Students stage walkouts across U.S. to protest Texas school massacre

"This could have been any of us," a 17-year-old in Vermont said.


Thousands of students staged walkouts at schools and college campuses across the country Thursday to demand stricter gun control in the wake of the Texas school massacre that left 19 students and two teachers dead.

Starting at noon ET, waves of students — some wearing orange, the color of the gun violence prevention movement — abandoned their classes and headed outside to protest, often accompanied by their teachers and cheered on by their parents.

“I think there is something so devastating about 10-year-olds being killed, and students across the country are realizing this could have been any of us,” said Maddie Ahmadi, 17, a junior at Essex High School in Essex Junction, Vermont.

Outside Los Angeles, more than 150 students at Crescenta Valley High School walked out of their classes at noon.

"Unfortunately, this has not been the first time we students have been forced to act," said senior Roan Thibault, 17, who remembered being in middle school the first time he took part in a walkout to demand more gun control after the 2018 massacre at Marjory Stoneman Douglas High School in Parkland, Florida.

"It's a shame lawmakers have not been listening to us," he said. "Two years ago there was a threat at my high school, which turned out to be nothing. But for many of us it was the most frightening moment of our lives."

The nationwide protests were organized by a group called Students Demand Action, which is affiliated with the pro-gun control group Everytown for Gun Safety.

“Enough is enough,” the students group said on the internet “toolkit” it used to organize the nationwide protests. “Once again, gun violence has forced its way into our schools. … We need more than thoughts and prayers. We demand action from our lawmakers now.”

The student group noted on its website that gun violence was the leading cause of death for children and teenagers in the U.S.

“It’s impossible to say exactly how many students took part, but we know we had over 200 events where hundreds of students took part,” said Sarah Harris, a spokesperson for Everytown for Gun Safety. “This is not the first time students have advocated for gun safety in the wake of a tragedy.”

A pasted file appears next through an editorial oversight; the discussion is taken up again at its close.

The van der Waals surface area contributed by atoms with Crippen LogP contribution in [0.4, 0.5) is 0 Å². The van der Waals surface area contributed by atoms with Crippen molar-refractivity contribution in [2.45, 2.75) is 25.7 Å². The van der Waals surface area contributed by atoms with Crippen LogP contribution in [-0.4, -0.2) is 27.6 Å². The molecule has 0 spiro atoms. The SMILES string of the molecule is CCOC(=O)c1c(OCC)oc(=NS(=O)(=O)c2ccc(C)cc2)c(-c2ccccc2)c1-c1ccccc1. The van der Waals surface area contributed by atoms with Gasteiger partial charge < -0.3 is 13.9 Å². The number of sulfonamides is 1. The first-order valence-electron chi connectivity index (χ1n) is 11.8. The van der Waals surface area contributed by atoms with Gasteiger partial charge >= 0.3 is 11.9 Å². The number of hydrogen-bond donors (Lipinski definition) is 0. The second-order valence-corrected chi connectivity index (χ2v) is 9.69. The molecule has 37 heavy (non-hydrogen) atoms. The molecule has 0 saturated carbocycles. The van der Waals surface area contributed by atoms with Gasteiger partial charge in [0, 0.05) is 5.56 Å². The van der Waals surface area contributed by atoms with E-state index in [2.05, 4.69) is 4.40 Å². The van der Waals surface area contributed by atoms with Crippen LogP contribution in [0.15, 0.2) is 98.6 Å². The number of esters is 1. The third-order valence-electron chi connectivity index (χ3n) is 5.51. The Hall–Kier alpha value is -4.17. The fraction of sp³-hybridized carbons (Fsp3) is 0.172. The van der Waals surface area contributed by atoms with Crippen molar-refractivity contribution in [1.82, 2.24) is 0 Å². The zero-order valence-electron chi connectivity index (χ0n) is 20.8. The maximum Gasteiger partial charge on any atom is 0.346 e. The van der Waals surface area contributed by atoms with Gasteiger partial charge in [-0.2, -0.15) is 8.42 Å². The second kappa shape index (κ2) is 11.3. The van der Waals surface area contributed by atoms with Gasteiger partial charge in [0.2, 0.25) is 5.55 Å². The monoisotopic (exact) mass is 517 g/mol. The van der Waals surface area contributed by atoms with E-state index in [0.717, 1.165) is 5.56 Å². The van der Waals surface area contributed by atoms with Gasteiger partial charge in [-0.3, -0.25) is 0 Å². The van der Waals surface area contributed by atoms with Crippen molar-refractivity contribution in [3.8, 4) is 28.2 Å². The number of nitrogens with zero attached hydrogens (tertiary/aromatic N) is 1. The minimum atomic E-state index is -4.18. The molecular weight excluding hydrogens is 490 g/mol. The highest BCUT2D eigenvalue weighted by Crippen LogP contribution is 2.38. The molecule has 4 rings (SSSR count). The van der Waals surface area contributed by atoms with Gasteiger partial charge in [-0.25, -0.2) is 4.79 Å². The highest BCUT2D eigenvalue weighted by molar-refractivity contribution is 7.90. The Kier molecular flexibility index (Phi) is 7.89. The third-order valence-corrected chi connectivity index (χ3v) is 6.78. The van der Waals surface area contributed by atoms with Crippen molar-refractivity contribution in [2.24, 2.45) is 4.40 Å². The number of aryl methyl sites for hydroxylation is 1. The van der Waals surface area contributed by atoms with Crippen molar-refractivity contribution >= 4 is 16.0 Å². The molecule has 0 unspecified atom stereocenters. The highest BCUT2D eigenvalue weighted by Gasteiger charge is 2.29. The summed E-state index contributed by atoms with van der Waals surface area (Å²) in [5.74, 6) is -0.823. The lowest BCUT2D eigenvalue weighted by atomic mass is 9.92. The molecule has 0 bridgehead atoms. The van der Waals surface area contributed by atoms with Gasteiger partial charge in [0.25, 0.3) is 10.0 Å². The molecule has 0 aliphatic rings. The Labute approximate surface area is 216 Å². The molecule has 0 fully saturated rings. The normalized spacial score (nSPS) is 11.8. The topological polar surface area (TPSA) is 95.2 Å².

Students at Ahmadi's school in Vermont staged their walkout Wednesday.

“It was the first walkout in the country, and we did it at 10:50 a.m., right in the middle of classes, because we knew that was when the most students and teachers would be in the school,” Ahmadi said. “Our teachers walked out with us.”

Ahmadi said that students at her school have staged protests before but that the tragedy in Texas struck them especially hard.

She acknowledged that making a difference in the gun control debate is an uphill battle.

“Sadly, we know these moments of collective action don’t lead to immense change,” Ahmadi said. “But we know that at least a hundred Americans die every day from gunfire, and my hope is that students will keep up the pressure to get the politicians to do something about it.”

Students form a "U" on the field after they walked out of class Thursday at Oxford High School in Oxford, Mich. Mandi Wright / Detroit Free Press via USA Today Network

In Michigan, one of the most poignant demonstrations took place Thursday at Oxford High School.

Four students were killed and seven other people — including a teacher — were wounded in November at the high school about 45 miles north of Detroit by a 15-year-old sophomore who police said used a gun his parents bought him to wreak havoc. 

When the Oxford High School students emerged, they were met with applause from many parents parked across the street, who kept clapping as they marched across the campus to the football field. There, the students formed a big "U" in memory of the children and the teachers killed Tuesday in Uvalde, Texas.

“It meant a lot to me because of the shooting that happened," Andrew Sholtz, 16, a sophomore, told The Detroit News. "We went through the same thing. I lost a lot of friends. I thought it would be respectful to help other people through it."